Oral acitretin – Retinoids appear to reduce connective tissue degeneration in LS [102]. Treatment with oral acitretin (20 to 30 mg per day for 16 weeks) was effective in one placebo-controlled randomized trial [103]. Doses of 8 to 30 mg daily for four months have been used.

However, use of acitretin is limited by significant and potentially harmful side effects including cheilitis, xerosis, teratogenicity, elevated liver enzymes, hypertriglyceridemia, abdominal pain, and alopecia. If a trial of retinoids is being considered, consultation with a dermatologist is recommended before initiating therapy.

UVA1 phototherapy UVA1 phototherapy may be an additional treatment option for vulvar LS. In a randomized trial that compared the efficacy of home-administered, medium-dose UVA1 phototherapy (50 J/cm2) given four times a week with once-daily application of clobetasol 0.05% ointment in 30 women with vulvar LS, both therapies were associated with clinical improvement after three months of treatment [104]. The mean reduction in the total clinician's score (an unvalidated clinical assessment tool) was 51.4 percent (95% CI, 39.7-63.0 percent) in the clobetasol group and 35.6 percent (95% CI, 18.2-53.1 percent) in the UVA1 group.

Although the difference in efficacy between the two groups was not statistically significant, clobetasol treatment was superior to UVA1 phototherapy with respect to improvement in itch and quality of life. Clobetasol treatment also was more practical; administration of a 50 J/cm2 dose of UVA1 required 27 minutes.

The long-term safety of UVA1 phototherapy for vulvar LS is unknown. High potency topical corticosteroid therapy remains the gold standard for treatment. (See "UVA1 phototherapy".)

Photodynamic therapy – Successful treatment of vulvar LS with photodynamic therapy (PDT) has been reported in case reports and small pilot studies [105-110]. In an open study of 10 patients treated with two sessions of PDT, all patients reported some improvement in symptoms of vulvar LS (itching, burning, pain) [110]. However, improvements in objective measures of disease activity were minor. Additional studies are necessary to evaluate the role of PDT in this disorder.

Topical progesterone and topical testosterone – Historically, topical progesterone and topical testosterone creams were considered treatments for vulvar LS. However, small randomized trials have generally shown that progesterone and testosterone creams are less effective than clobetasol [75,111,112]. Testosterone was associated with more side effects and less histologic improvement than clobetasol [112] and testosterone maintenance therapy worsened symptoms after initial clobetasol therapy [113]. Placebo-controlled trials of testosterone cream have reported conflicting results regarding efficacy [76,114,115]. We do not prescribe these hormones.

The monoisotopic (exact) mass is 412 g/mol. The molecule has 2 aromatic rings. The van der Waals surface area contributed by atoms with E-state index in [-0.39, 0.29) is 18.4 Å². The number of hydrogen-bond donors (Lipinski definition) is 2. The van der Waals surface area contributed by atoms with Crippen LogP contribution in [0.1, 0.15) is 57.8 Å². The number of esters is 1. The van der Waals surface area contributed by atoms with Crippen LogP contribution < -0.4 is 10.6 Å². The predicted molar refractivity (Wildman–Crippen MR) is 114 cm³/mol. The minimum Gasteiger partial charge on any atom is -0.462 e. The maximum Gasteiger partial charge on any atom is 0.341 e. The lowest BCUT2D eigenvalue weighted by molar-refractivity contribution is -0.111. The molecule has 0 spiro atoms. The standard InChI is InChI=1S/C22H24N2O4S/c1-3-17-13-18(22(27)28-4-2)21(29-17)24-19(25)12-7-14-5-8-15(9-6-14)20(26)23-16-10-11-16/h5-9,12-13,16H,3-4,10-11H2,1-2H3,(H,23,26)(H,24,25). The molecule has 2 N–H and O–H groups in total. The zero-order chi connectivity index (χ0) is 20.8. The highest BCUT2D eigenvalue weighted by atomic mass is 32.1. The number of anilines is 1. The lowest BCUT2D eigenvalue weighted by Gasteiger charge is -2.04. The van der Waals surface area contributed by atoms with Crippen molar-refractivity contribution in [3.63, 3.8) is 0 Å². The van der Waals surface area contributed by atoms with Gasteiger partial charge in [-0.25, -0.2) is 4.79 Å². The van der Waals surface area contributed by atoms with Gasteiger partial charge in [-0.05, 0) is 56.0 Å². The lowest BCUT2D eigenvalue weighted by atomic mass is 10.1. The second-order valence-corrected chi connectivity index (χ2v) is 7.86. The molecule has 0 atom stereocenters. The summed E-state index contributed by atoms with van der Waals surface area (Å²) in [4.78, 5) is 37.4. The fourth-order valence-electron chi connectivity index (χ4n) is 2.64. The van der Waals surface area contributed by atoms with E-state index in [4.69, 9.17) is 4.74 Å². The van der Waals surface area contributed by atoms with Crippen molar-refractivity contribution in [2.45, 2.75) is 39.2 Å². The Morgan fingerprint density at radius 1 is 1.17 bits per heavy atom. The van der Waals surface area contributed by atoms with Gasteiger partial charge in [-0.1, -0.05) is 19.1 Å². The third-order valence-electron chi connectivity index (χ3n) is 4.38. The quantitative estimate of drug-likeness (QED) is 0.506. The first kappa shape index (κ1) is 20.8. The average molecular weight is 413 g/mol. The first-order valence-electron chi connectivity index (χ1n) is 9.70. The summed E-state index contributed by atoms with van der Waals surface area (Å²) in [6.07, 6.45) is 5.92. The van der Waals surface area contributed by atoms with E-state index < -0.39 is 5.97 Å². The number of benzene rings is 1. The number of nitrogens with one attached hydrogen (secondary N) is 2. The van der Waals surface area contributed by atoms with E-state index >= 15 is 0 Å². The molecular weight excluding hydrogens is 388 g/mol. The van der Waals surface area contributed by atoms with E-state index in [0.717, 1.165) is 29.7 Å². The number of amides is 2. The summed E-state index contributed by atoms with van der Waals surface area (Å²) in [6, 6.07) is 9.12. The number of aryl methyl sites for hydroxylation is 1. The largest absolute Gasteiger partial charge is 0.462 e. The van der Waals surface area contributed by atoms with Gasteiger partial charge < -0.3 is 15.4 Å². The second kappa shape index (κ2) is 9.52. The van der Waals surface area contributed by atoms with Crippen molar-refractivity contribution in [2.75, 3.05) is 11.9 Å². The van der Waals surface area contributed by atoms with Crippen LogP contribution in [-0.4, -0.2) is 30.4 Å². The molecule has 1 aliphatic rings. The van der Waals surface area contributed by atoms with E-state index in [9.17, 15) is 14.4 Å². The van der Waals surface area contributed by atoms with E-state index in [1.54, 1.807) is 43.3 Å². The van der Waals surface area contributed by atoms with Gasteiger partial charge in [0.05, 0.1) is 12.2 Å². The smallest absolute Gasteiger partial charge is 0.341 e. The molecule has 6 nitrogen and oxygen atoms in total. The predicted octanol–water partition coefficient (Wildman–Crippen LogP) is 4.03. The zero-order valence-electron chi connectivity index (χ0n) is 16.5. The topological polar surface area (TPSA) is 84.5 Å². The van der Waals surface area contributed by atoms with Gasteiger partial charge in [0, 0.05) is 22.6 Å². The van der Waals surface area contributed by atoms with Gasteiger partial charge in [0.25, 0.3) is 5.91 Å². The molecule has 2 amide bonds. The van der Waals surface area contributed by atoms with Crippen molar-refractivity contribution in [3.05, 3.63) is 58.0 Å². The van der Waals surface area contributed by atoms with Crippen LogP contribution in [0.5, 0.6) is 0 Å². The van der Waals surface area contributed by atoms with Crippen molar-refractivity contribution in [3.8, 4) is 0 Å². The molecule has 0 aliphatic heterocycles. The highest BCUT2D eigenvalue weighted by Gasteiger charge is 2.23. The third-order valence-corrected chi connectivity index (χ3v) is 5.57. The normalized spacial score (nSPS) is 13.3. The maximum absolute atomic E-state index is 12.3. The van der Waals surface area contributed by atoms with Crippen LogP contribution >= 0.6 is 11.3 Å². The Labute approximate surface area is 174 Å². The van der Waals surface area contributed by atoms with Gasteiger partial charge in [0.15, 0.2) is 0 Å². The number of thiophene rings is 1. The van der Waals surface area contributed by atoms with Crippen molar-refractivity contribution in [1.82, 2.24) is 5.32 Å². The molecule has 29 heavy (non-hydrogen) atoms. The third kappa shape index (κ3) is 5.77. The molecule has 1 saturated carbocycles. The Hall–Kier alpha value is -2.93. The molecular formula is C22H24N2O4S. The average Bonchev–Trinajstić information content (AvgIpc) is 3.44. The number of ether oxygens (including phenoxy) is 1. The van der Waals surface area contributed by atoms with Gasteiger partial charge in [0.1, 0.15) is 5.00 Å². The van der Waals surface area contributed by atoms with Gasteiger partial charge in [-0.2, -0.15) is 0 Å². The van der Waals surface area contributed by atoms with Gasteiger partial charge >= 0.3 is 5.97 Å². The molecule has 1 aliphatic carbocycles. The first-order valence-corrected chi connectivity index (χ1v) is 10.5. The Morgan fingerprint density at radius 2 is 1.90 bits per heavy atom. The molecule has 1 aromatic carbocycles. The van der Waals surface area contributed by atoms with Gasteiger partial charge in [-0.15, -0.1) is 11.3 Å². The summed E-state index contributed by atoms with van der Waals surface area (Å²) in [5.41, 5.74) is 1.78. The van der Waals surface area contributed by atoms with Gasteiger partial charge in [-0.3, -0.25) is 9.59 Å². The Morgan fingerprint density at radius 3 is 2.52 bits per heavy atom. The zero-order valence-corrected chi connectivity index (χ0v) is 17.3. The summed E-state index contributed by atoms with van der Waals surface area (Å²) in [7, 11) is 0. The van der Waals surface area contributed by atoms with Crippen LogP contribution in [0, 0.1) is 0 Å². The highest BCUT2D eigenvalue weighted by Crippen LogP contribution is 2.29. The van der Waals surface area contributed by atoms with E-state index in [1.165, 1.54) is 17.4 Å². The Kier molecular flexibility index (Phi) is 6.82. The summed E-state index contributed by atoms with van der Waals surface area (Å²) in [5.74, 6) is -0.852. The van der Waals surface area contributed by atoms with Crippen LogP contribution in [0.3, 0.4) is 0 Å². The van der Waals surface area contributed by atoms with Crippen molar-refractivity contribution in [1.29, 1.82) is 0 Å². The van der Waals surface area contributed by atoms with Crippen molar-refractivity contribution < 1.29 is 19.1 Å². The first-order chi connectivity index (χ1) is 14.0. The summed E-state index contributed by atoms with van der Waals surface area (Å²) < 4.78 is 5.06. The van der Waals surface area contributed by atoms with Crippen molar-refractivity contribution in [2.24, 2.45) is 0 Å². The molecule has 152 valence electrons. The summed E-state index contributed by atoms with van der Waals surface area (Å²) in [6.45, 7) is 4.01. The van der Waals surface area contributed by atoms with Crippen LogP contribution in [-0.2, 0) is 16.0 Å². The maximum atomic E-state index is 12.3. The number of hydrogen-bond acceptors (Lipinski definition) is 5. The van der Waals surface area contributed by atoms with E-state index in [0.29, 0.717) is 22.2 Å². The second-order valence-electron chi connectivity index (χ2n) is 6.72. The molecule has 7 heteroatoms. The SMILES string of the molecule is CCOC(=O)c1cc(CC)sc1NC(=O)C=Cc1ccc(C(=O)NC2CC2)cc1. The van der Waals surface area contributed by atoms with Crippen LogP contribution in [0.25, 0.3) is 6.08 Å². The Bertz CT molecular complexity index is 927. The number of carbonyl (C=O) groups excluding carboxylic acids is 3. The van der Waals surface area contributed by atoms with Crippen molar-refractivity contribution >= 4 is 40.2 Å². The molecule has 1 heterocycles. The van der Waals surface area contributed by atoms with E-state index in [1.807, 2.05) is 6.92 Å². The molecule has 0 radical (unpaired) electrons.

Other treatments that have been reported to be effective in small numbers of patients include silk underpants [116], topical tretinoin [86], and oral cyclosporine [117,118]; oral methotrexate has been used in extragenital disease [119]. Human fibroblast lysate cream has been shown to not be effective and is not recommended [120]. Procedural therapies, such as cryotherapy [121], carbon dioxide laser [122,123], erbium-doped yttrium aluminum garnet (Er:YAG) laser [124], and focused ultrasound, also have been used [125].

A new surgical approach involving adipose-derived mesenchymal stem cells and platelet-rich plasma has shown promise in one case series [126]. In addition, a cohort study of 28 women found that intralesional platelet-rich plasma alone improved symptoms and reduced the size of lesions in a majority of patients [127]. However, more data need to be published before this treatment can be recommended.

Although topical and intralesional corticosteroids are first-line therapies for vulvar LS, oral glucocorticoids are not indicated for routine treatment of vulvar LS given the risk of systemic side effects and the high efficacy of local corticosteroid treatment. (See "Major side effects of systemic glucocorticoids".)